The council was largely unsure by the particular ways they could help KUTA TV8, a confusion partially caused by those presenting, Threlfall said, because the station managers tried a “honey vs. vinegar” route to try to show the few pros and multitude of cons with the council refusing to use GAP and instead relying on the station for their visibility. In analyzing the presentation afterwards, Threlfall felt it wasn’t necessary to focus on the “little benefits” that come from the council continuing to use much of their funds on programs outside the county and relying on KUTA TV8 to provide digital access to the meetings.

“I should not have tried the ‘honey’ route,” he said.

County Executive Lynn Lemon admitted to some confusion, but said that he and the council are willing to help where they can as they understand the situation more clearly.

“I was impressed with the presentation,” Lemon said. “The thing I am trying to figure out is how to provide help. There are other competitors that have contacted the county, so one of my questions is, are you going to put this out for bid? Where are we to provide funding, where are we not to provide funding? Overall, talking about how to educate the public about government and how to help them be better informed. We are just trying to determine how to go about doing that.”

Threlfall said the ignorance of the council in not knowing that the station was broadcasting the meetings for the council, let alone not understanding what the station is asking for, was best summarized by one councilwoman.

“Kathy Robinson summed it all up when she said, ‘How did you start out deciding that you wanted to provide this service? I don’t remember us asking for you to provide it,’” he said.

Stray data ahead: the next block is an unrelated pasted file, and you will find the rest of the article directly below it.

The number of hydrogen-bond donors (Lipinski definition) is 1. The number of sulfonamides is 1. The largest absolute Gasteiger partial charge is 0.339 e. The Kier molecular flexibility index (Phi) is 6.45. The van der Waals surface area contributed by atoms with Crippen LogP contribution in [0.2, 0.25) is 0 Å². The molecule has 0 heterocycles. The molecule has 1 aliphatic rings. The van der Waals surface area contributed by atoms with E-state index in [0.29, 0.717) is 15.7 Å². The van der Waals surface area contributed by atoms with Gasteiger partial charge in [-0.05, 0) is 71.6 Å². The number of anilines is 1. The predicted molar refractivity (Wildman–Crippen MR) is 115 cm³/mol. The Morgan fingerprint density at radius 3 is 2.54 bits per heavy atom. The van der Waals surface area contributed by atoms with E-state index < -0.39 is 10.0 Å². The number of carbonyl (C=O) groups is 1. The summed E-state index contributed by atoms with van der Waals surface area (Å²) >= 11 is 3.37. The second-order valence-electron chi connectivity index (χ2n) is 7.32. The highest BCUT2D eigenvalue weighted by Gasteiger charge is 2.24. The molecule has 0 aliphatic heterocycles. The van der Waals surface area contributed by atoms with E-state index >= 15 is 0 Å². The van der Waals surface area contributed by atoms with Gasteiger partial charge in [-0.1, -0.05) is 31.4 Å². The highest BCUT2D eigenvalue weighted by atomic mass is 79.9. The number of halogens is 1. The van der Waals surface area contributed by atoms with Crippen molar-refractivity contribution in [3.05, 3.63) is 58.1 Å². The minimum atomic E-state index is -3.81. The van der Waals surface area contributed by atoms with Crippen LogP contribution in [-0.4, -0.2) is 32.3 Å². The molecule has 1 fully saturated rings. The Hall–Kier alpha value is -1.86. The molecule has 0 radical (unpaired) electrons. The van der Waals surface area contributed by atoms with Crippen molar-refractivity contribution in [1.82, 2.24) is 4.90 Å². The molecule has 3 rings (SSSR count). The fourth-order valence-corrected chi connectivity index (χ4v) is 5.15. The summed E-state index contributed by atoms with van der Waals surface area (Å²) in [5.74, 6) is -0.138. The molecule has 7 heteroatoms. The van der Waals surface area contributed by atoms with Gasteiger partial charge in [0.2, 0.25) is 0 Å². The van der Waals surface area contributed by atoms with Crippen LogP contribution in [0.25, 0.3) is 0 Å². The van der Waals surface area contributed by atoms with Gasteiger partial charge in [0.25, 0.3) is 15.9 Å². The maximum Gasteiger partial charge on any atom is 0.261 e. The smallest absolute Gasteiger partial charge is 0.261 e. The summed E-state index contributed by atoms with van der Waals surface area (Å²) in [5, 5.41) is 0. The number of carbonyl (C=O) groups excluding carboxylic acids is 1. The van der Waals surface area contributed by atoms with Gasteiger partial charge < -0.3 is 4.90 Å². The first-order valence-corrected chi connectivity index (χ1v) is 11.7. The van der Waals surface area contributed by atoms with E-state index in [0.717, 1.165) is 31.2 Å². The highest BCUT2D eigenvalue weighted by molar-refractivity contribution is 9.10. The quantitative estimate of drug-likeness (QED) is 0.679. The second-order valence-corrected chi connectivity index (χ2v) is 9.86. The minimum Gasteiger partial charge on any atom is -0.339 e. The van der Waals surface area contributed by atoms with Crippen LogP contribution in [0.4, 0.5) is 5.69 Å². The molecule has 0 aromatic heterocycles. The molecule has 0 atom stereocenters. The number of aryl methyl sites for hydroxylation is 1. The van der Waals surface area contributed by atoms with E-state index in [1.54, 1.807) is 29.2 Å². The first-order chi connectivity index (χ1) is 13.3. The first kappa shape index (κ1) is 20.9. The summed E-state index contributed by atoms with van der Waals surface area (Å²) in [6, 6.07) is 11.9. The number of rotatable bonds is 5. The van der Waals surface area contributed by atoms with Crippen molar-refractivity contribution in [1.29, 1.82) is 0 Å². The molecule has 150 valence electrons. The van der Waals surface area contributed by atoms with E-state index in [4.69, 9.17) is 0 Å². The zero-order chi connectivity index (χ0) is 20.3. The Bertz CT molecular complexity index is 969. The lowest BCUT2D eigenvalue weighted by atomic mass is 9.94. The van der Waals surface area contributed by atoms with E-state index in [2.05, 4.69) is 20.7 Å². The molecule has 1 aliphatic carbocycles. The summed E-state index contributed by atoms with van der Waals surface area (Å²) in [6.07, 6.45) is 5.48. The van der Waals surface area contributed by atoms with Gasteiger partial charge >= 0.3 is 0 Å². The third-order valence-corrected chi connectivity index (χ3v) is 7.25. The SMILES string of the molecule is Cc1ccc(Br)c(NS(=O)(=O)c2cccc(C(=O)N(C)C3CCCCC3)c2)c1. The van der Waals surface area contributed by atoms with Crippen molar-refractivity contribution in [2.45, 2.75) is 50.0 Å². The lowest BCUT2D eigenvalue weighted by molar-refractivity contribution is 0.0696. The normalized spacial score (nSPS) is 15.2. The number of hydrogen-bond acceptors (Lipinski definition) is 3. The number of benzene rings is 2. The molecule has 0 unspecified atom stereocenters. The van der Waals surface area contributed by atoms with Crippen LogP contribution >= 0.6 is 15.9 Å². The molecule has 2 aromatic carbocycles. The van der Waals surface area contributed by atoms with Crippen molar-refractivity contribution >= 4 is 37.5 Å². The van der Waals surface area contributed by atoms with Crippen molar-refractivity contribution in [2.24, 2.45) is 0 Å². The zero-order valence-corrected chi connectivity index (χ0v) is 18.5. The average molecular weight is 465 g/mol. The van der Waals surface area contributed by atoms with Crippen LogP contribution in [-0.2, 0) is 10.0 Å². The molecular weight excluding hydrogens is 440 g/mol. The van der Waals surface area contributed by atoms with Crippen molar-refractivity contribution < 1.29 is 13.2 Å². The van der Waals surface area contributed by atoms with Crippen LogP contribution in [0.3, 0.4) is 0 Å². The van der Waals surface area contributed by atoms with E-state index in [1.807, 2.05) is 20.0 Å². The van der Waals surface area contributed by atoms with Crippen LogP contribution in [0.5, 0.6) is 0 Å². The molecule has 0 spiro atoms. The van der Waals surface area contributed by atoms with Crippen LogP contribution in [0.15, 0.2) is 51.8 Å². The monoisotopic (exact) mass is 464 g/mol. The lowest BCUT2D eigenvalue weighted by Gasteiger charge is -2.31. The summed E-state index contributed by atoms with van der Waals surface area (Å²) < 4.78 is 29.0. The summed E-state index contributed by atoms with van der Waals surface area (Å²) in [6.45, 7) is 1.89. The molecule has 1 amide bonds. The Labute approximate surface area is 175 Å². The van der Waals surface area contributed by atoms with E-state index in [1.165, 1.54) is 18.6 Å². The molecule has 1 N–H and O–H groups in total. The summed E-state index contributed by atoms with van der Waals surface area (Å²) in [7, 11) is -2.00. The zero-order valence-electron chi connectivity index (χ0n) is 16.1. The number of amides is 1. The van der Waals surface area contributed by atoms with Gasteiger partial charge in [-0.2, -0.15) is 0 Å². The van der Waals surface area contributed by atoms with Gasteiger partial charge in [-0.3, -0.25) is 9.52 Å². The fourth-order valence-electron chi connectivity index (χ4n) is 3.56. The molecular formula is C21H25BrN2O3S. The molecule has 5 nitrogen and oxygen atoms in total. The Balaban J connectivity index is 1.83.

Council Chairman Jon White could not be reached for comment.

Forbush argued that the tasks KUTA TV8 is asking of the council are in line with what is demanded from the council by the guidelines that protect societies. “By law, local governments are required to address the public on what they’re doing,” he said. “We are helping them fulfill those requirements they have. We’re saying we’re covering everthing for them, disseminating and then archiving these meetings in their fullness.”

While Forbush agreed that it was a challenge for the station to effectively convey their task requests, he said he felt gratitude to have such an opportunity.

“Number one, I’m grateful they put us on the agenda and took some time to listen to us,” he said. “I appreciate it and hope I can deliver to them. Some things we said were very technical, and it’s tough to deliver things of a technical nature to people that aren’t technical.”

Despite the language barrier, Threlfall said individuals such as County Attorney James Swink and County Executive Lemon have wanted to “open the transparency door” in the past.

“We care so much about the issue we presented because the United States government has been maintained through the media providing checks and balances and insisting that the people have the right to know what their leaders are doing,” he said. “Up to now, we have been the only TV station and Internet service that has provided council meetings in full, on-demand. You can go back for years and watch past council meetings. This may change soon.”